Parades for Día de Los Muertos may be held in places with a large Mexican-American population. These parades include dancers, musicians, marchers carrying portable altars, floats displaying huge coffins or skeletons, and other images of the dead. People in the parade and also those watching often dress in costumes representing those they have lost in the past year. Parades may be a procession through town to the local cemetery, or they may lead to a public space where a communal altar has been constructed.

Skeletons and Skulls

Although the skeleton and the skull are clearly symbols of death, they appear in a very lively form at Mexican and Hispanic-American celebrations of All Souls' Day. The skeleton and the skull are perhaps the most widely recognized symbols of Día de Los Muertos, and they appear in every imaginable size and shape. There are dancing skeletons made with bouncing arms and legs, edible skulls made out of bread or sugar, life-sized and miniature skeletons, and skulls that can be worn as a mask. Especially popular are the handmade figurines called calacas, which are skeletons posed in activities such as taking a bath, riding a horse, playing a piano, performing surgery, typing, reading, and anything else that a living person might Día de los Muertos

do. Calacas are commonly used on altars and as gravesite decorations to represent the deceased.


People waiting for the spiritual return of their loved ones often keep a vigil, meaning they stay up all night to watch for the spirit's arrival. Offerings are laid out to welcome the spirits. Flowers are sometimes strewn along a path to the home altar or gravesite in order to help the spirit find its way. Whether the vigil is held in the cemetery or at home, it is usually not a somber occasion. People normally use the time to share stories and memories of the deceased person. They may also choose to sing, dance, listen to music, play games, or engage in some activity that the deceased person enjoyed in life. Some people tell stories of events that occurred in the previous year, in order to keep the deceased informed of family news. A meal dedicated to the deceased is usually shared by those keeping watch, and special food is set out for the deceased to enjoy. It is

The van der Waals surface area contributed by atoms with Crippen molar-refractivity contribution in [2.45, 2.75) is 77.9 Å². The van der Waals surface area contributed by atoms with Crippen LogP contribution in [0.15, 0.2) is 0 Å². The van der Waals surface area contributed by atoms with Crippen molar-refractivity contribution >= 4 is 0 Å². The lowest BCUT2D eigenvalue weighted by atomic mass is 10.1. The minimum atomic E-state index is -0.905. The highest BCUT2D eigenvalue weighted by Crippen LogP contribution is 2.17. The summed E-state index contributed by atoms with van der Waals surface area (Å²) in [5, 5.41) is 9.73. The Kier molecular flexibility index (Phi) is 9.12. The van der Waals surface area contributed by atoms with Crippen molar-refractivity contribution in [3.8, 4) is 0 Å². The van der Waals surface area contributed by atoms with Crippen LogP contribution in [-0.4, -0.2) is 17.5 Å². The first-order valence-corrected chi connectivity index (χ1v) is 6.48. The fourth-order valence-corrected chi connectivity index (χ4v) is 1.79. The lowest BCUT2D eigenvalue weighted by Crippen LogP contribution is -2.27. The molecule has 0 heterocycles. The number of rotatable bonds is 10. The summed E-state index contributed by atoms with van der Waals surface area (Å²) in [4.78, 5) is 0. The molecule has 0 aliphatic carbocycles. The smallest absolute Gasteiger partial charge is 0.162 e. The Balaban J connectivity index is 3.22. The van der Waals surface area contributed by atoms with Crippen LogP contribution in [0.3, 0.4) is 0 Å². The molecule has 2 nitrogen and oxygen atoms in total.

The Meaning of Offerings

Some offerings have a particular meaning when included on an altar:

Candles provide light to guide spirits and heat to warm them when they arrive.

Empty chairs placed next to the altar welcome spirits.

Incense guides the spirits.

Pan de muerto or other food nourishes spirits.

Salt purifies the spirits.

Sugar skulls represent the sweetness of life and the sadness of death.

A washbasin or clean hand towel allow spirits to refresh themselves.

Water quenches the spirit's thirst and also cleanses the spirit.

A woven mat, or patate, gives spirits a place to rest.

A figure of a dog represents the belief that when a person dies, he or she is met at the edge of a river by a dog that dances with them, and then swims them across the river to the land of the dead. believed that spirits consume only the "essence," or aroma, of the food. The actual food is either disposed of in a special ceremony or it is eaten later by the deceased person's loved ones.

Visiting the Cemetery

A visit to the gravesite is one of the most universal customs of Día de los Muertos. Family members tend to the gravesite by cleaning grave markers and making any necessary repairs. Weeds are removed and grass is cut if needed. The gravesite is then decorated with a variety of objects intended to please the deceased. These decorations might include streamers made of ribbons or colored paper, flags, flowers, candles, or artwork such as papeles picados (colored paper with elaborate designs cut out). Some people choose to paint grave markers or crypts in bright colors, usually some combination of blue, yellow, and pink. When the gravesite is sufficiently cleaned and decorated, offerings are placed on the grave. The amount of time spent at the gravesite varies according to geographic location, family tradition, and individual preference.


Barol, J.M. "Embracing One's Fears: Día de los Muertos Could Change Your Relationship with Death." Albuquerque (NM) Tribune, October 21, 2005. Carmichael, Elizabeth, and Chloe Sayer. The Skeleton at the Feast: The Day of the Dead in Mexico. Austin: University of Texas Press, 1992. "Halloween and Festivals of the Dead in Mexico." In Junior Worldmark Encyclope- dia of World Holidays. Edited by Robert H. Griffin and Ann H. Shurgin. Vol. 2. Detroit: U*X*L, 2000. Hill, Jeff, and Peggy Daniels. Life Events and Rites of Passage. Detroit: Omnigraphics, 2008. Hoang, Vivi. "Spirits Live on Day of the Dead: Mexican Tradition of Dia de los Muertos Pays Respect to Deceased through Offerings, Communion." Ten- nessean, October 27, 2006. Jacobs, Andrew. "As Joyous as It Is Macabre; A Mexican Holiday Ensures the Dead Have Their Day." New York Times, November 3, 1999. Menard, Valerie. The Latino Holiday Book: From Cinco de Mayo to Día de los Muertos- The Celebrations and Traditions of Hispanic-Americans. New York: Marlowe and Co., 2004.

WEB SITES, sponsored jointly by the Arizona Republic, KPNX-TV, and La Voz Día de los Muertos

Mexic-Arte Museum, Austin, Texas

Museum of Northern Arizona, Flagstaff